Blender 3D: Your First 3D Animation | SouthernShotty3D | Skillshare

Playback Speed


  • 0.5x
  • 1x (Normal)
  • 1.25x
  • 1.5x
  • 2x

Watch this class and thousands more

Get unlimited access to every class
Taught by industry leaders & working professionals
Topics include illustration, design, photography, and more

Watch this class and thousands more

Get unlimited access to every class
Taught by industry leaders & working professionals
Topics include illustration, design, photography, and more

Lessons in This Class

11 Lessons (1h 42m)
    • 1. Intro

      1:44
    • 2. Blender Interface

      13:02
    • 3. Animation Interface

      14:03
    • 4. Animation Process

      4:24
    • 5. Bouncing Ball

      12:28
    • 6. Character Rig Overview

      4:16
    • 7. Character Animation Part 1

      15:04
    • 8. Character Animation Part 2

      13:19
    • 9. Character Animation Part 3

      15:53
    • 10. Rendering

      7:00
    • 11. Outro

      0:21
  • --
  • Beginner level
  • Intermediate level
  • Advanced level
  • All levels
  • Beg/Int level
  • Int/Adv level

Community Generated

The level is determined by a majority opinion of students who have reviewed this class. The teacher's recommendation is shown until at least 5 student responses are collected.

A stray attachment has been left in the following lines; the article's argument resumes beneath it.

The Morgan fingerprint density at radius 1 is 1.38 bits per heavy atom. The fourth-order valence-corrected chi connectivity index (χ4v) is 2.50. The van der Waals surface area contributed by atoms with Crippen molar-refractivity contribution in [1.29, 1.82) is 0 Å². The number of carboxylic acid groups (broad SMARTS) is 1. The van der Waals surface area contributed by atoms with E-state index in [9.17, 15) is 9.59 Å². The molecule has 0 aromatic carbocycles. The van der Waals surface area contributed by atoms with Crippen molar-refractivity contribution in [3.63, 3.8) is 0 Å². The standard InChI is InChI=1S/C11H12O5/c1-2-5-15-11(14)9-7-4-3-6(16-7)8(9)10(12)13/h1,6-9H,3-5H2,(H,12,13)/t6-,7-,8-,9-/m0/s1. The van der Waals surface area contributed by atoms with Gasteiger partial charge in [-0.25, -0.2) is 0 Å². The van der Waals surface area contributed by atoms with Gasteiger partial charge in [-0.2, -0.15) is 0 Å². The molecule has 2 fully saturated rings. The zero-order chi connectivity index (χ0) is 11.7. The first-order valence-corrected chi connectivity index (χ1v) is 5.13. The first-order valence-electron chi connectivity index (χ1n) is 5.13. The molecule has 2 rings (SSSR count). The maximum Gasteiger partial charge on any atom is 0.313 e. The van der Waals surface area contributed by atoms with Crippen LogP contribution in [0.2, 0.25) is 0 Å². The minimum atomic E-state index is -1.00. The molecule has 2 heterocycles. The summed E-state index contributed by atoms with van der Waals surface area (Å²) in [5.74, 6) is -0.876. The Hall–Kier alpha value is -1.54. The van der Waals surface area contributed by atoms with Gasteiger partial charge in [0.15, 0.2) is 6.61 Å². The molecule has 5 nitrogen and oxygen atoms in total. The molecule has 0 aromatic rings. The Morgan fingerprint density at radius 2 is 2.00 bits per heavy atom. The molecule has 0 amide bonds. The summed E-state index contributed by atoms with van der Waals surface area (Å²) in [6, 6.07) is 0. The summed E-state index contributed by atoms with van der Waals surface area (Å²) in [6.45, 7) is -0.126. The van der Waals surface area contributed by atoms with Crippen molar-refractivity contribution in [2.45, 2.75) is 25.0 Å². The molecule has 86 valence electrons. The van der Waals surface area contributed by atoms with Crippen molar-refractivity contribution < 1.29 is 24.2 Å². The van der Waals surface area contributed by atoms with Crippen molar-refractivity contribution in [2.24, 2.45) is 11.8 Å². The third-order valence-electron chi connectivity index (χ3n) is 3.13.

4,437

Students

25

Projects

About This Class

Learn to bring your 3D characters to life with animation! In this Skillshare class, you will learn animation basics in Blender 3D and animate a character! Your project will be creating an animation with the course character or any that you choose to use. We will be using Blender 3D, a free open source software to create our character in 3D. You will be guided through the basics of the interface and the animation process.

This course will cover skills traditionally used in animation, motion design, and video game design.

We will be optimizing workflow for speed and efficiency. No prior knowledge is necessary, but the course will move quickly through Blender’s interface. Some familiarity with Blender’s interface will be helpful. If you're brand new to Blender or need a refresher, I'd recommend checking out the class in the class resources before getting started. The course will talk through some animation basics, but this course assumes you are aware of animation basics. I’ve linked to a principles of animation course in the resources if you need help.

Meet Your Teacher